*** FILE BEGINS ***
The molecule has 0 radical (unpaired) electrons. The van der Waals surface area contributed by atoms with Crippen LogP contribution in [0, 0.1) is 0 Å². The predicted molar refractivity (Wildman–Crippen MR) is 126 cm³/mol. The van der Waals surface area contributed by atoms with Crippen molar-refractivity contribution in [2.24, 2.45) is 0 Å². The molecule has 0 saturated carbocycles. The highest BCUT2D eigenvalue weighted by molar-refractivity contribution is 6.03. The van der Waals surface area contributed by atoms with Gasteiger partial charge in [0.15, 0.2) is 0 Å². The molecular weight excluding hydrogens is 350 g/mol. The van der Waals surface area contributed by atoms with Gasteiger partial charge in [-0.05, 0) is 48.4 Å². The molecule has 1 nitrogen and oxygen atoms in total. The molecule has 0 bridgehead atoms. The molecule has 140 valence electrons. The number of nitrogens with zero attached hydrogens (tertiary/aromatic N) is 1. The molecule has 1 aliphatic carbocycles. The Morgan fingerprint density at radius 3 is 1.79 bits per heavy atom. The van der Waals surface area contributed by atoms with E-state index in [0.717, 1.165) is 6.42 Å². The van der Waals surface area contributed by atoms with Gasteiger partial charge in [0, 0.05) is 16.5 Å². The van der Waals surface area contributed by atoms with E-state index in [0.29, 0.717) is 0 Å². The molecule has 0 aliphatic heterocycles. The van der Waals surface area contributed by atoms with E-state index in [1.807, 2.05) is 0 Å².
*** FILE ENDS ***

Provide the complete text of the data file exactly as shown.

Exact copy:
The molecule has 0 radical (unpaired) electrons. The van der Waals surface area contributed by atoms with Crippen LogP contribution in [0, 0.1) is 0 Å². The predicted molar refractivity (Wildman–Crippen MR) is 126 cm³/mol. The van der Waals surface area contributed by atoms with Crippen molar-refractivity contribution in [2.24, 2.45) is 0 Å². The molecule has 0 saturated carbocycles. The highest BCUT2D eigenvalue weighted by molar-refractivity contribution is 6.03. The van der Waals surface area contributed by atoms with Gasteiger partial charge in [0.15, 0.2) is 0 Å². The molecular weight excluding hydrogens is 350 g/mol. The van der Waals surface area contributed by atoms with Gasteiger partial charge in [-0.05, 0) is 48.4 Å². The molecule has 1 nitrogen and oxygen atoms in total. The molecule has 0 bridgehead atoms. The molecule has 140 valence electrons. The number of nitrogens with zero attached hydrogens (tertiary/aromatic N) is 1. The molecule has 1 aliphatic carbocycles. The Morgan fingerprint density at radius 3 is 1.79 bits per heavy atom. The van der Waals surface area contributed by atoms with E-state index in [0.717, 1.165) is 6.42 Å². The van der Waals surface area contributed by atoms with Gasteiger partial charge in [0, 0.05) is 16.5 Å². The van der Waals surface area contributed by atoms with E-state index in [0.29, 0.717) is 0 Å². The molecule has 0 aliphatic heterocycles. The van der Waals surface area contributed by atoms with E-state index in [1.807, 2.05) is 0 Å².